Solar Innovation from Sisters Goes Down Under


SolarCar1T.Wesley Ford sounds like the ideal name for a Stanford University student working on a revolutionary solar electric automobile.  

Ford, a 2009 Sisters High School graduate and class valedictorian, unveiled his team’s space-age vehicle, Xenith, on August 11 at the Volkswagen Automotive Innovation Lab on campus.  His team recently competed in the grueling 2011 Veolia World Solar Challenge, racing the sun-powered creation 3000 kilometers across the barren badlands of Australia from Darwin to Adelaide.    

Ford’s official title with the team is financial manager but he also contributes to fundraising and media relations with blog entries and updates for the project website.    

“I’m pretty excited for the race,” said Ford.  “We had over 200 people in attendance for the debut and nearly 30 news reports about the event and the car.  Last month, the car went by ocean freight in a custom shipping container to Melbourne, Australia where they will pick up the car.   In September, we drove to the start of the race in Darwin which allows us to do more testing and tweaking to optimize it for driving inthe outback.”  

The Stanford Solar Car Project is a student-run, donation-funded project that has been building and racing solar-powered vehicles since 1989.  The goal of this environmentally friendly, cutting edge band of future green engineers is to build a car from scratch that runs completely on solar energy.  Both undergraduate and graduate students from all disciplines can join the group regardless of experience.

Xenith itself is made out of carbon fiber, titanium and aluminum and weighs about 375 pounds altogether, not including the driver. 

They designed the cockpit compartment of the vehicle around one of the smallest members of the team, Rachel Senichel, and there are only two other drivers short enough to fit inside.  

“We built an incredibly thin and light carbon fiber aero body,” Ford explained.  “Our glass solar panels have brought multiple industrial prototype technologies together to make one of the most efficient arrays the world has seen.   Its three-wheel steering and first multi link suspension will give us a competitive edge in Australia.  Our battery pack and electronics are ultra compact and efficient. The motor and driver controls bring everything together to make Xenith an impressive race car.”

The fastest Ford’s team has driven the car so far is 70-mph and he knows it can go faster but can’t break any California laws in an experimental vehicle.  This year, the bi-annual World Solar Challenge race comes to the wild lands of kangaroos and koala bears.

The way the race is organized, racing stops every day at 5pm, regardless of where you are.  You camp for the night on the side of the road and start up again at 8am the next morning.  This year more than 40 teams from all over the world have signed up.  Stanford has never won the World Solar Challenge but won the North American Solar Challenge from Austin, Texas to Calgary, Canada in 2005.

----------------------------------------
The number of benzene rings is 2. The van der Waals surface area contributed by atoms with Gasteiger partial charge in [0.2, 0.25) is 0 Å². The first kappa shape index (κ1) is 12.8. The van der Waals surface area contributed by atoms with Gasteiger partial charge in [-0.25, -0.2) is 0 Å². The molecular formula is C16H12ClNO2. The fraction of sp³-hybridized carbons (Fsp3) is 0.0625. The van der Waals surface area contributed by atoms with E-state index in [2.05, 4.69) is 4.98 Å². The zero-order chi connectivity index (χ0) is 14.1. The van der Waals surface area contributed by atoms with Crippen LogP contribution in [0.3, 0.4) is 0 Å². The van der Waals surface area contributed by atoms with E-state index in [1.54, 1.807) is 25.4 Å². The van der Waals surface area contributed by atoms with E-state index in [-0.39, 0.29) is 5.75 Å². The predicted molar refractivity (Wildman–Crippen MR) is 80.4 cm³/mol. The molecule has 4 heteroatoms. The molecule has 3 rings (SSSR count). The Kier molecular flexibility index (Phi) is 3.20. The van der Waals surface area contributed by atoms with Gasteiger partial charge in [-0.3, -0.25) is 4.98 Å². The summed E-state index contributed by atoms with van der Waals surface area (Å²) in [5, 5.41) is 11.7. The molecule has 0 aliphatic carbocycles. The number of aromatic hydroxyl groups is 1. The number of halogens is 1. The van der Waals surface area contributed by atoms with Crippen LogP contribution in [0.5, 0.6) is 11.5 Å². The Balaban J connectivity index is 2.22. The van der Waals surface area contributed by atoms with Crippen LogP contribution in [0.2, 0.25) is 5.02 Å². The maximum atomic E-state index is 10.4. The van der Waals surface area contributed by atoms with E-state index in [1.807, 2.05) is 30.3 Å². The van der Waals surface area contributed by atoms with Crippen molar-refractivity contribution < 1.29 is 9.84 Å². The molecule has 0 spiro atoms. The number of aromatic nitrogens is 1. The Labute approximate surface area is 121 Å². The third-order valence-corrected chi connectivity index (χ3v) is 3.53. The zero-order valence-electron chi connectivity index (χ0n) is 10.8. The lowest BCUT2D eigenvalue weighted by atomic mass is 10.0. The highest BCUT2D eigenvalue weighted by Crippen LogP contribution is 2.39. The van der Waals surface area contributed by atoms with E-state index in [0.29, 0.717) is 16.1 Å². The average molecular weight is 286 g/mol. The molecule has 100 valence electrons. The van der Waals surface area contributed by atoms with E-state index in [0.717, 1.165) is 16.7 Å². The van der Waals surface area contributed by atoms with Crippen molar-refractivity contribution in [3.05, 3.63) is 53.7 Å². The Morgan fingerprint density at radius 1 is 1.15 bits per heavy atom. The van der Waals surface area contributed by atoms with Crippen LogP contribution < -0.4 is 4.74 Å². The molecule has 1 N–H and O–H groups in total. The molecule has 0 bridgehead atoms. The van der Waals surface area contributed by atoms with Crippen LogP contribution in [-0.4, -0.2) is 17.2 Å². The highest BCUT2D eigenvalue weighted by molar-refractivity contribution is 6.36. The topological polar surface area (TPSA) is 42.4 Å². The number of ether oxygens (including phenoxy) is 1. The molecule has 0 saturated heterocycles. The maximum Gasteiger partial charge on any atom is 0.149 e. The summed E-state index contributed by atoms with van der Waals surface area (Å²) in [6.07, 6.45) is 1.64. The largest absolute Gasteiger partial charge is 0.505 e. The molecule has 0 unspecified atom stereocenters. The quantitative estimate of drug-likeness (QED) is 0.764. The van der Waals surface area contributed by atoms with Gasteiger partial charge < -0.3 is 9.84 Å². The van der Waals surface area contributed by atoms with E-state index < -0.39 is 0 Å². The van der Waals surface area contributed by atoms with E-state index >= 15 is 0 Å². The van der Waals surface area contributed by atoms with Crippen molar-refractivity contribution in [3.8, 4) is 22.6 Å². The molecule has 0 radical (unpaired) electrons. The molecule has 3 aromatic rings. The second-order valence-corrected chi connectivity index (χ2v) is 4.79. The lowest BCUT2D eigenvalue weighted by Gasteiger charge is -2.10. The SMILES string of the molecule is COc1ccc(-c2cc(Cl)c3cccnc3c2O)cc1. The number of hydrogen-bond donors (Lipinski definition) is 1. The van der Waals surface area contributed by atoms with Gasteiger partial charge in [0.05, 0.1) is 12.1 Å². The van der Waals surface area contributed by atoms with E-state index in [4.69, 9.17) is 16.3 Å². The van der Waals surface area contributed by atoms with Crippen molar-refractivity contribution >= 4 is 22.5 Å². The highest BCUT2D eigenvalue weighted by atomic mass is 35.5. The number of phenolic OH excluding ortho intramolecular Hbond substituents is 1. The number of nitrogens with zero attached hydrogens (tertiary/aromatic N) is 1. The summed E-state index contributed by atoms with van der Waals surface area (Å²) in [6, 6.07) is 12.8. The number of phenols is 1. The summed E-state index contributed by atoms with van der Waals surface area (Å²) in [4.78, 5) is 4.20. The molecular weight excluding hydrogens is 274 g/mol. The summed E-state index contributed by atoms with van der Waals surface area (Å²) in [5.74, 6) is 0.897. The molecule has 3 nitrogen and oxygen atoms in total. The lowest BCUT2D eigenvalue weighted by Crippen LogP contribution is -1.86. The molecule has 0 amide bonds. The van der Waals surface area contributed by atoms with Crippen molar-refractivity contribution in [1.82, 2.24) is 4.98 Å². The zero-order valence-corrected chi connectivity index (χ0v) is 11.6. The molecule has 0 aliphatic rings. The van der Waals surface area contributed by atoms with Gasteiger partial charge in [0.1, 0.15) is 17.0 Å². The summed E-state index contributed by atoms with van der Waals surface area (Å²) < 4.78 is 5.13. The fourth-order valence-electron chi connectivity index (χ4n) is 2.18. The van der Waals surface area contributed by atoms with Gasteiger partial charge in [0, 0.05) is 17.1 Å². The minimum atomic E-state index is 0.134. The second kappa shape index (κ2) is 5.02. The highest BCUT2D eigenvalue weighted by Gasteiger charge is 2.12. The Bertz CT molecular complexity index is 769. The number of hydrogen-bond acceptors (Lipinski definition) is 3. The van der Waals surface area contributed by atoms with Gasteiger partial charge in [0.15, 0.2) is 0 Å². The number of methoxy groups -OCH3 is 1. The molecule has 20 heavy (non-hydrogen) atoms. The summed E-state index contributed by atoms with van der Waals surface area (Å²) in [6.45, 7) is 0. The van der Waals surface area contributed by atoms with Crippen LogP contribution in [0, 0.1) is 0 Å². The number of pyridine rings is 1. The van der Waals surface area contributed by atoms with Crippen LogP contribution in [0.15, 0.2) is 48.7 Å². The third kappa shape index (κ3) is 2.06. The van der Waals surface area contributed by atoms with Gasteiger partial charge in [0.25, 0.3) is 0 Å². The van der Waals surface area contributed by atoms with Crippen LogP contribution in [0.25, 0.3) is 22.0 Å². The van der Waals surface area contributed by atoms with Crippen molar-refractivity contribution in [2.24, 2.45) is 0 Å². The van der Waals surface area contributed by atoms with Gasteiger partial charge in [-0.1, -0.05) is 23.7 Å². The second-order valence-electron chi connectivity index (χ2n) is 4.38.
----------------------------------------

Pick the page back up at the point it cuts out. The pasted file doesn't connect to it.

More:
“When our team designed this latest car we were really ambitious and a lot of those decisions have paid off.  We’ve built an extremely fast car,” he said.  “We hope this may be the first year since ‘87 an American team will win the World Solar Challenge.  That would be awesome.”

The race will be held from October 16-23 and 20 of the 30-member team will make the long journey to The Land Down Under.  Safety checks and qualifications began October 12th where they confirmed cars are safe enough to drive on the highway, can stop safely and make sure the cars can operate at maximum highway speeds for a two-thousand-mile race.   Most teams finish in four to five days but are allowed up to seven to finish.  One of the team members will be filming a detailed documentary about the Xenith as well.    

Having made the long journey from Darwin and navigating quarantine, customs, safety inspections and event briefings, participants are finally primed  to start their epic journey across the continent.   The event is conducted by a capable staff in a single arduous stage from Darwin to Adelaide.  

During the race there are seven mandatory check points where observers are changed and team managers can update themselves with the latest info on weather conditions and their own position in the field.    Teams are allowed to perform the most basic of maintenance only – checking tire pressure and cleaning dirt and debris from the solar vehicle.

There are also undisclosed surprise checkpoints which may be imposed by the event staff to ensure strict regulatory compliance.

October 12-14 team members were registered, drivers weighed and the solar cars presented to the official league of “scrutineers” for inspection and confirmation of their vehicle for rules compliance and structural integrity.   Entered vehicles will be progressively dismantled for inspection and reassembled in a ‘production line’ process directly on the intense scrutineering floor.

Saturday, the solar odyssey begins.  May the sun shine brightly.

“Being able to be involved in such an international project has been amazing,” said Ford.  “Even though I came from a small town like Sisters, there are so many opportunities out there once you see the world and what’s available to you.  This race truly draws attention to the incredible potentials of solar energy and the limitless creative possibilities

of engineering.”

For more information and race results, visit Ford and the Stanford Team at


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Founded in 1994 by the late Pamela Hulse Andrews, Cascade Business News (CBN) became Central Oregon’s premier business publication. •

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